Bilderberg: a secret party with the world's most powerful guest list

Bilderberg: a secret party with the world's most powerful guest list
By Adrian Lancashire
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The more we live in a democracy, the more we demand to be ‘kept in the loop’. Public figures are often required to say who they had lunch with


The more we live in a democracy, the more we demand to be ‘kept in the loop’.

Public figures are often required to say who they had lunch with, where, and even how much they spent. They are asked about the clothes they wear, the school they send their children to. But the one thing you will never hear them discuss is the Bilderberg Group.

This year the group is meeting in the Austrian Alps but the only sign of its presence will be the demonstrators who always accompany its meetings and the security designed to keep them away.

The exclusive ‘club’ is, in a way, the antithesis of Facebook, Inc., although Mark Zuckerberg did give the keynote address in 2011. Do not expect status updates.

The Bilderberg members, mostly men, roughly two thirds European and one third North American, are essentially politicians (from both sides of any right-left divide) and bosses from industry, finance, technology, academia, media, security and royalty.

The participants change from year to year. A total of around 140, from 22 countries, have confirmed their attendance in the Tyrol.

The group was set up in 1954 in the Netherlands, to foster Atlanticist co-operation over issues of common interest.

It holds an annual conference, “a forum for informal discussions about megatrends and major issues facing the world”, according to its website.

What has been called a shadowy secret society, a wanna-be one-world government and a bunch of elite intellectuals denies any connection with conspiracy.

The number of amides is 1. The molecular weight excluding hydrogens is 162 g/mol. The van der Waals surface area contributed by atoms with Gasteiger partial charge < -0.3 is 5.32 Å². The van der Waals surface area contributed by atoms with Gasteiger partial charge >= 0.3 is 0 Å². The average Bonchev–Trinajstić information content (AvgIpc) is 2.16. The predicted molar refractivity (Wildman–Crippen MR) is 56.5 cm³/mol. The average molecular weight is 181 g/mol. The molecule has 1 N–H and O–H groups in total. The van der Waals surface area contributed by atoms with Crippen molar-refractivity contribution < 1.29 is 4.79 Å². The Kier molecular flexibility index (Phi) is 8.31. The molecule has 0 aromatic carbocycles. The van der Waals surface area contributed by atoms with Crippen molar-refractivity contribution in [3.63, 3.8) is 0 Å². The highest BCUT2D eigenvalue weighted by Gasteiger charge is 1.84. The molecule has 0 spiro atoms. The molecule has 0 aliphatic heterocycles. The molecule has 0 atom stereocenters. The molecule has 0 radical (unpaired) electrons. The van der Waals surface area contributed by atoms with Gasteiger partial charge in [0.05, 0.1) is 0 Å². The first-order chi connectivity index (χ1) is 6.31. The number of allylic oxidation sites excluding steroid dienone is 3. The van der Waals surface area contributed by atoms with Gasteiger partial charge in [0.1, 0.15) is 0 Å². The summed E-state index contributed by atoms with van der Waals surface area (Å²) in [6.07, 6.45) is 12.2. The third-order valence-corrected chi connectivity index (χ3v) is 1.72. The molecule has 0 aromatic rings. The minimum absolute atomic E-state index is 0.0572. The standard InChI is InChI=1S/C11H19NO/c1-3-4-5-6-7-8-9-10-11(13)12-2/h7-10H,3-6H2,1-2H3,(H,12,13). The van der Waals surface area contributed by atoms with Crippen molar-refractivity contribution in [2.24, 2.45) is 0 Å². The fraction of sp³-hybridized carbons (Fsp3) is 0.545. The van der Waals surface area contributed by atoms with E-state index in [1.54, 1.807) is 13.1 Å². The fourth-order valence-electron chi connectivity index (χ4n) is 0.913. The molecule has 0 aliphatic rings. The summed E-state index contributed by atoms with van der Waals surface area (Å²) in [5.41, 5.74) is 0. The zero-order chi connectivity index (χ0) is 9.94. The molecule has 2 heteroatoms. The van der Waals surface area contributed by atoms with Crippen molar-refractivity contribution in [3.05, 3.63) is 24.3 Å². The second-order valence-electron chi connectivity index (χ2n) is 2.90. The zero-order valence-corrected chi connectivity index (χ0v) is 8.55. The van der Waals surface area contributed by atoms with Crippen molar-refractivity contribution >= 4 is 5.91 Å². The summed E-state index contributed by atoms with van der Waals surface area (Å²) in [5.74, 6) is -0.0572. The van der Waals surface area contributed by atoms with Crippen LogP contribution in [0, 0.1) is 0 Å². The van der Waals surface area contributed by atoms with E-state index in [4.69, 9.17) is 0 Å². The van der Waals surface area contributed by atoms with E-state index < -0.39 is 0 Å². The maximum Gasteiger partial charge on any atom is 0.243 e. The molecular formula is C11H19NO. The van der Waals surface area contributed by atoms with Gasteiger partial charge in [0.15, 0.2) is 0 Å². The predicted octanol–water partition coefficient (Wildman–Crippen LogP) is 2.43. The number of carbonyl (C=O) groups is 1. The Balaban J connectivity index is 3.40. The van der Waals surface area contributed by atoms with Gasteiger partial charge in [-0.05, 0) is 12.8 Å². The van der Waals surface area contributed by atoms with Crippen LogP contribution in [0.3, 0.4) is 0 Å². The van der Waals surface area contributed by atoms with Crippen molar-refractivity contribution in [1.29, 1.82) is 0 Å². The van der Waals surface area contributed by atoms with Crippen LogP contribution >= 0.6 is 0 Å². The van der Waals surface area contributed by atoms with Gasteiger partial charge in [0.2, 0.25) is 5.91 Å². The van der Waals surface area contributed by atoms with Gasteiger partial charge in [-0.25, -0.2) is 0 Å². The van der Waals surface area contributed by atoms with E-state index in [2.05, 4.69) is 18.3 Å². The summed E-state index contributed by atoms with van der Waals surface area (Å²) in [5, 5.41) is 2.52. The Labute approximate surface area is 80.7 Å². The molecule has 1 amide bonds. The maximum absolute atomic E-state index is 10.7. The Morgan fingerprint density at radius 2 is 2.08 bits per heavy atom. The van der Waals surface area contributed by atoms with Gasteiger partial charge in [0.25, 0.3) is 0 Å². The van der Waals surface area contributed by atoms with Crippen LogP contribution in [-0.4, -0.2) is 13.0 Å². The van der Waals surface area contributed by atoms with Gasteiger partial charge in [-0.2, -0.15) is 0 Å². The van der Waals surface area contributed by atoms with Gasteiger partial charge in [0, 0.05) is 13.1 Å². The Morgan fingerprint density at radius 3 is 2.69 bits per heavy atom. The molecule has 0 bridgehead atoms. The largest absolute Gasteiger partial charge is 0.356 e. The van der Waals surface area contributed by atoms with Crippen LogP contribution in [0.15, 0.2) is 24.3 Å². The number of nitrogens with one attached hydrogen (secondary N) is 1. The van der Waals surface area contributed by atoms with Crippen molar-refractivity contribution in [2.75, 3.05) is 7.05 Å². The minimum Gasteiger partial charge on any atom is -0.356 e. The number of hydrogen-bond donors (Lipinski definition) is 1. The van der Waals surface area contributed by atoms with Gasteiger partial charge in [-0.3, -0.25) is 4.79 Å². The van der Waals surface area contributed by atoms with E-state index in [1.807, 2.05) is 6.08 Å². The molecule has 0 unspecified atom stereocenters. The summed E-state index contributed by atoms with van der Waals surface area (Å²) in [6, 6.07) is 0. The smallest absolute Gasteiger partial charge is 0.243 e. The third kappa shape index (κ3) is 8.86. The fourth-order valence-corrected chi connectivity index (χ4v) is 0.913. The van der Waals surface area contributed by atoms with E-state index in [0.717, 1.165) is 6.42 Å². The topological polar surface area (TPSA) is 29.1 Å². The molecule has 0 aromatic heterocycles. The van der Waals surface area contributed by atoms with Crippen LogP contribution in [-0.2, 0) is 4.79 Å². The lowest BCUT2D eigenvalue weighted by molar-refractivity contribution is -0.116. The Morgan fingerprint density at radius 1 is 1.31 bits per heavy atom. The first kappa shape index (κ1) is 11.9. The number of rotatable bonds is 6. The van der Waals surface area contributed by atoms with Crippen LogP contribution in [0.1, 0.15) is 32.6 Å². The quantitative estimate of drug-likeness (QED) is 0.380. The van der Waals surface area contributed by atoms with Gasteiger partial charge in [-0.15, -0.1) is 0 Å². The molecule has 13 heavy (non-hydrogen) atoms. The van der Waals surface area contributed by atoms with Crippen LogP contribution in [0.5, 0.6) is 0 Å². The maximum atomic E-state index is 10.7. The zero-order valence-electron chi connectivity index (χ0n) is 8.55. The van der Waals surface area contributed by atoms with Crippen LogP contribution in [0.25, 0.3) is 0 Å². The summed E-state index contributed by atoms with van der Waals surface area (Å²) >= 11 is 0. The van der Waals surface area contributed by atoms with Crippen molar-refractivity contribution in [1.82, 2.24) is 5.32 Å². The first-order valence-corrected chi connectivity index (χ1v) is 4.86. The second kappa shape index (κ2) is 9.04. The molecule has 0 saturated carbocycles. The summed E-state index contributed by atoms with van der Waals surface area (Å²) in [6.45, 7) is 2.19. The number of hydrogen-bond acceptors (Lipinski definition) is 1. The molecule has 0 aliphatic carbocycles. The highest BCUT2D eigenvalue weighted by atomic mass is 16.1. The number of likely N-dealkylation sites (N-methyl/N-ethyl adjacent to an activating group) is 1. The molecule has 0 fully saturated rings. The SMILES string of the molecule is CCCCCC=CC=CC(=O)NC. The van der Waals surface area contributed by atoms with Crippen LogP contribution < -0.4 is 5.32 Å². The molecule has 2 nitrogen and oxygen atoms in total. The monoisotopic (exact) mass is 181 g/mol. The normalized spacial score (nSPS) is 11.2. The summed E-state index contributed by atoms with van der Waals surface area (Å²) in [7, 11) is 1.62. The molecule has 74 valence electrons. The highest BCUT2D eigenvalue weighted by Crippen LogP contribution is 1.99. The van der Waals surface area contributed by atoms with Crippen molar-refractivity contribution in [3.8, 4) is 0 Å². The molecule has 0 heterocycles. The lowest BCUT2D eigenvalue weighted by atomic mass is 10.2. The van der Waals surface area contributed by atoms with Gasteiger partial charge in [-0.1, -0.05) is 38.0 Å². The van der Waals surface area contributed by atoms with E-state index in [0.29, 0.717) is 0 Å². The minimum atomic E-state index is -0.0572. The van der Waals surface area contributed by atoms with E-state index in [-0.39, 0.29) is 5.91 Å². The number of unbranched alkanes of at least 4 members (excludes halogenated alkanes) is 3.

There has even been talk of ‘conscientious objectors’ leaking shreds of insight to investigative outsiders.

One of these outsiders states that, according to Steering Committee rules: “the guests must come alone; no wives, girlfriends, husbands or boyfriends. Personal assistants (meaning security, bodyguards, CIA or other secret service protectors) cannot attend the conference and must eat in a separate hall.”

The euronews trademark No Comment format doubtless would be appreciated by the Bilderberg cognoscenti.

We use many information sources, including Wikipedia, another example of an openness that is antithetical to Bilderberg. The free online encyclopedia gives us a glimpse of people who have attended Bilderberg.

Among the latest crème de la crème, there is Henry A. Kissinger, who is a regular. Michael O’Leary (Mr Ryanair) is a newcomer.

First Secretary of State (UK) and Chancellor of the Exchequer George Osborne and Ed Balls, former Shadow Chancellor are both listed;

Princess Beatrix, Queen of the Netherlands from 1980 until her abdication in 2013, is invited this week; Editor-in-Chief of The Economist Zanny Minton Beddoes will also be there.

The Turkish Director-General of the Organisation for the Prohibition of Chemical Weapons, Ahmet Üzümcü, is also on the roster, as is Rona Fairhead, whom Bilderberg’s website names as the BBC Trust Chairman [sic].

The only Russian on the final list of participants is exiled economist Sergei Guriev.


To see the 2015 full rundown, click here.

The gathering at the Interalpen Hotel Tyro in the town of Telfs, 27 kilometres west of Innsbruck, will stick to plan: exclusive entry and no reporting journalists.

Costs are met by ‘private subscription’ and the host country of the conference, which always includes heavy security, right up to special radar, helicopters, dogs and armed response teams.

The programme has been posted, but with little detail. It is like putting ‘beef’ on the menu, but not saying which cut:

Artificial Intelligence, Cybersecurity, Chemical Weapons Threats, Current Economic Issues, European Strategy, Globalisation, Greece, Iran, Middle East, NATO, Russia, Terrorism, United Kingdom, USA, US Elections.


Climate change is not explicitly mentioned.

The agenda conclusions are never made public. The website FAQ cites ‘lack of interest’.

Other rules: participants may act on shared information but not identify its source.

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